Chapter 15 Summary

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Last Updated on May 5, 2015, by eNotes Editorial. Word Count: 475

Back at the Lonely Mountain, Bilbo and the dwarves watch the gathering of birds with growing wonder. The thrush returns, and Balin comments that he wishes it were a raven. He does not know the thrush’s language, but the ravens can communicate with dwarves. The thrush flies away, and Balin watches it go, murmuring that it seems to understand everything it hears. Not long later, the thrush reappears with a very old raven, Roäc, who explains that Smaug is dead and that Lake-town is destroyed. Roäc says the men and elves are coming to seek a share in the treasure, and he points out that the small group of dwarves cannot defend the Lonely Mountain alone. He advises Thorin to avoid negotiating with the Master of Lake-town but to speak instead with Bard, the man who slew the dragon. Roäc believes that a new era of peace can begin for dwarves, elves, and men if Thorin acts wisely.

Thorin grows angry at the suggestion that anyone but his friends and family should ask for a share of the treasure. He has spent long hours inside the mountain looking at the jewels, and he does not want to give up any of it—not even to the needy townspeople or to the heroes who killed Smaug. He asks Roäc to send messengers to his cousins, asking them to send reinforcements to defend the gold. Roäc does not seem to approve of this choice, but he does as Thorin asks.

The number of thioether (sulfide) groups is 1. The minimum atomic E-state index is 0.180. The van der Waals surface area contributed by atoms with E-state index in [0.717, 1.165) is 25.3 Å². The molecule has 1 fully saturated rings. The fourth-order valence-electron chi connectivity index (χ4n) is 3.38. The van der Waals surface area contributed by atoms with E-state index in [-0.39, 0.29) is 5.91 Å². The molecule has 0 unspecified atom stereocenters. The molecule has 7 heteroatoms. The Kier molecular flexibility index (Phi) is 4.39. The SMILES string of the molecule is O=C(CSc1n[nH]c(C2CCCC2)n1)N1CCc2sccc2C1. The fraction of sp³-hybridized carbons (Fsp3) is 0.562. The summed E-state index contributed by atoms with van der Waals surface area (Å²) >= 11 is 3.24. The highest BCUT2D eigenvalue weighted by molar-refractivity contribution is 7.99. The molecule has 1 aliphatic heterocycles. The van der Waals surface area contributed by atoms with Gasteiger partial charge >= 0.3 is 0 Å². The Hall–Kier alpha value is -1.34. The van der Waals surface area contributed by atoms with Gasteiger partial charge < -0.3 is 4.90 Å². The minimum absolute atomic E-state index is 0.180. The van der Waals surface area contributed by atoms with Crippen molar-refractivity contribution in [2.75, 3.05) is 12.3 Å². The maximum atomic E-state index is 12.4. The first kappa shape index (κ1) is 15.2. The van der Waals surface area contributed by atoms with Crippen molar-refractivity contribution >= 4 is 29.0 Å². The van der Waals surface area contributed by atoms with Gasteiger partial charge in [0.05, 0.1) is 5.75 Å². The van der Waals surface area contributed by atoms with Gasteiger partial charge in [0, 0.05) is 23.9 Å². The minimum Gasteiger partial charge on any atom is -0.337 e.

The dwarves rush back to the mountain and begin fortifying it against an invasion. Dwarves are skilled at such work, so the job gets finished quickly. When the men and elves arrive a few days later, they are astonished to see a large wall preventing their forward progress. Bard speaks with Thorin, pointing out that he killed Smaug and that part of the treasure belonged to his own ancestors as well as to Thorin’s. After some deliberation, he demands one twelfth of the treasure under the mountain.

Thorin flatly refuses to give Bard any part of the treasure, no matter what claim he may have on it. He accuses the men, and especially the elves they have brought with them, of being thieves and looters. He says he will speak with Bard again only if he lays down his arms and orders the elves to leave.

Bilbo feels dissatisfied with the way events are progressing. He is not as greedy as the dwarves are, and it seems just to him that the men who killed Smaug should have some share in the treasure—especially since they are now in great need. As far as Bilbo is concerned, the adventure should be over. He does not want to live in a cramped, dragon-smelling hole in a mountain for one moment more.

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